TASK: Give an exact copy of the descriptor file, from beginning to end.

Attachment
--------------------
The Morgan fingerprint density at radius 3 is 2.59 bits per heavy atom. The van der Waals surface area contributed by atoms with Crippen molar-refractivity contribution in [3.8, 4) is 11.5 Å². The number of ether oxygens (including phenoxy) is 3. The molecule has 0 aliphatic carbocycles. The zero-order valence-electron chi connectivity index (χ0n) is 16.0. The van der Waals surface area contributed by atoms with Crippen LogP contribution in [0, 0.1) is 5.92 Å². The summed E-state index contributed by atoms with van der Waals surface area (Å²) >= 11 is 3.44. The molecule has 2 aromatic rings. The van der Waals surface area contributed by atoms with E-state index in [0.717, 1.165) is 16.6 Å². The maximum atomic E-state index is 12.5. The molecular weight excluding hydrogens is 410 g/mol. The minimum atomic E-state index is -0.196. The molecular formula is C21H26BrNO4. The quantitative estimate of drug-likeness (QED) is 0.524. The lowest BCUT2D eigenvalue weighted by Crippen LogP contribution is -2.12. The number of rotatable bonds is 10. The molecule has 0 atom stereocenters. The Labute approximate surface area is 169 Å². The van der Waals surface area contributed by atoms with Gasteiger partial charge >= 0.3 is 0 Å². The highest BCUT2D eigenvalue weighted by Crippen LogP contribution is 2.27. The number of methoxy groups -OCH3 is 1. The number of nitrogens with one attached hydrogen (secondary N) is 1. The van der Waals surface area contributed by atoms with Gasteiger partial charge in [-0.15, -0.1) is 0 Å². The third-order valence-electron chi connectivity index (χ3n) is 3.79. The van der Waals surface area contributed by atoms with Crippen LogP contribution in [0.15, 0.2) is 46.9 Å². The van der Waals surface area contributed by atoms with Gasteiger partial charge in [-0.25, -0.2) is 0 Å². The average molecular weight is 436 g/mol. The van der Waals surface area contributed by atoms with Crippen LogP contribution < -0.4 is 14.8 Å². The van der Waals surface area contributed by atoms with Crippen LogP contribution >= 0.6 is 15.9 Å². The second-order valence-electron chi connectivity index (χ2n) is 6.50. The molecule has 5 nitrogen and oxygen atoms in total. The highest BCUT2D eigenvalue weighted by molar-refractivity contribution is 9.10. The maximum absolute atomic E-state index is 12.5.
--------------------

The Morgan fingerprint density at radius 3 is 2.59 bits per heavy atom. The van der Waals surface area contributed by atoms with Crippen molar-refractivity contribution in [3.8, 4) is 11.5 Å². The number of ether oxygens (including phenoxy) is 3. The molecule has 0 aliphatic carbocycles. The zero-order valence-electron chi connectivity index (χ0n) is 16.0. The van der Waals surface area contributed by atoms with Crippen LogP contribution in [0, 0.1) is 5.92 Å². The summed E-state index contributed by atoms with van der Waals surface area (Å²) >= 11 is 3.44. The molecule has 2 aromatic rings. The van der Waals surface area contributed by atoms with E-state index in [0.717, 1.165) is 16.6 Å². The maximum atomic E-state index is 12.5. The molecular weight excluding hydrogens is 410 g/mol. The minimum atomic E-state index is -0.196. The molecular formula is C21H26BrNO4. The quantitative estimate of drug-likeness (QED) is 0.524. The lowest BCUT2D eigenvalue weighted by Crippen LogP contribution is -2.12. The number of rotatable bonds is 10. The molecule has 0 atom stereocenters. The Labute approximate surface area is 169 Å². The van der Waals surface area contributed by atoms with Gasteiger partial charge >= 0.3 is 0 Å². The highest BCUT2D eigenvalue weighted by Crippen LogP contribution is 2.27. The number of methoxy groups -OCH3 is 1. The number of nitrogens with one attached hydrogen (secondary N) is 1. The van der Waals surface area contributed by atoms with Gasteiger partial charge in [-0.15, -0.1) is 0 Å². The third-order valence-electron chi connectivity index (χ3n) is 3.79. The van der Waals surface area contributed by atoms with Crippen LogP contribution in [0.15, 0.2) is 46.9 Å². The van der Waals surface area contributed by atoms with Gasteiger partial charge in [-0.25, -0.2) is 0 Å². The average molecular weight is 436 g/mol. The van der Waals surface area contributed by atoms with Crippen LogP contribution < -0.4 is 14.8 Å². The van der Waals surface area contributed by atoms with Crippen LogP contribution >= 0.6 is 15.9 Å². The second-order valence-electron chi connectivity index (χ2n) is 6.50. The molecule has 5 nitrogen and oxygen atoms in total. The highest BCUT2D eigenvalue weighted by molar-refractivity contribution is 9.10. The maximum absolute atomic E-state index is 12.5.